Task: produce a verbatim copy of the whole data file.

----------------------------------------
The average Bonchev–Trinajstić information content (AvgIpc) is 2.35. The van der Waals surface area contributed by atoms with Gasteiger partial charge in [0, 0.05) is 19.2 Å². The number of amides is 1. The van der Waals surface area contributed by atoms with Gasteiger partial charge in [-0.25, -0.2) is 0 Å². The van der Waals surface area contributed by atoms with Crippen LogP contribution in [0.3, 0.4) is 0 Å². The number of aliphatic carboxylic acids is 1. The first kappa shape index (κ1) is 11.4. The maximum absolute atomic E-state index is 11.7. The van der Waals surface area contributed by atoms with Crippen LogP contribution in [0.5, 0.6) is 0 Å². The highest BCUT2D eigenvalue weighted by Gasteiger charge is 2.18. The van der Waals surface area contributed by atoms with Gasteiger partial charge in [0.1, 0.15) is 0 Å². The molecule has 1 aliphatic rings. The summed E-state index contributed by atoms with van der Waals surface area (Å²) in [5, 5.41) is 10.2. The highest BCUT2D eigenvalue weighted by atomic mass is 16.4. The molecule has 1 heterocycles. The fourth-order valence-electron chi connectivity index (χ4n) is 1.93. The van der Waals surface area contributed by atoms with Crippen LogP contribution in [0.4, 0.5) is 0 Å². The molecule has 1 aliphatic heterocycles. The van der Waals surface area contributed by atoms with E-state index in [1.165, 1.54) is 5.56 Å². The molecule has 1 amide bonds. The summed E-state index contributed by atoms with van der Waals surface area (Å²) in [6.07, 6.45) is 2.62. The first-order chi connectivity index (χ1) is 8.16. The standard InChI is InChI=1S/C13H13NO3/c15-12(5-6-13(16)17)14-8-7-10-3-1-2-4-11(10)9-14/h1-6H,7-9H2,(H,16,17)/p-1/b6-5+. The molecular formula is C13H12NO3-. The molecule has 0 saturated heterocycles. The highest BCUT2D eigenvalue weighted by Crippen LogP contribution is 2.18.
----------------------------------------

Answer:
The average Bonchev–Trinajstić information content (AvgIpc) is 2.35. The van der Waals surface area contributed by atoms with Gasteiger partial charge in [0, 0.05) is 19.2 Å². The number of amides is 1. The van der Waals surface area contributed by atoms with Gasteiger partial charge in [-0.25, -0.2) is 0 Å². The van der Waals surface area contributed by atoms with Crippen LogP contribution in [0.3, 0.4) is 0 Å². The number of aliphatic carboxylic acids is 1. The first kappa shape index (κ1) is 11.4. The maximum absolute atomic E-state index is 11.7. The van der Waals surface area contributed by atoms with Crippen LogP contribution in [0.5, 0.6) is 0 Å². The highest BCUT2D eigenvalue weighted by Gasteiger charge is 2.18. The van der Waals surface area contributed by atoms with Gasteiger partial charge in [0.1, 0.15) is 0 Å². The molecule has 1 aliphatic rings. The summed E-state index contributed by atoms with van der Waals surface area (Å²) in [5, 5.41) is 10.2. The highest BCUT2D eigenvalue weighted by atomic mass is 16.4. The molecule has 1 heterocycles. The fourth-order valence-electron chi connectivity index (χ4n) is 1.93. The van der Waals surface area contributed by atoms with Crippen LogP contribution in [0.4, 0.5) is 0 Å². The molecule has 1 aliphatic heterocycles. The van der Waals surface area contributed by atoms with E-state index in [1.165, 1.54) is 5.56 Å². The molecule has 1 amide bonds. The summed E-state index contributed by atoms with van der Waals surface area (Å²) in [6.07, 6.45) is 2.62. The first-order chi connectivity index (χ1) is 8.16. The standard InChI is InChI=1S/C13H13NO3/c15-12(5-6-13(16)17)14-8-7-10-3-1-2-4-11(10)9-14/h1-6H,7-9H2,(H,16,17)/p-1/b6-5+. The molecular formula is C13H12NO3-. The molecule has 0 saturated heterocycles. The highest BCUT2D eigenvalue weighted by Crippen LogP contribution is 2.18.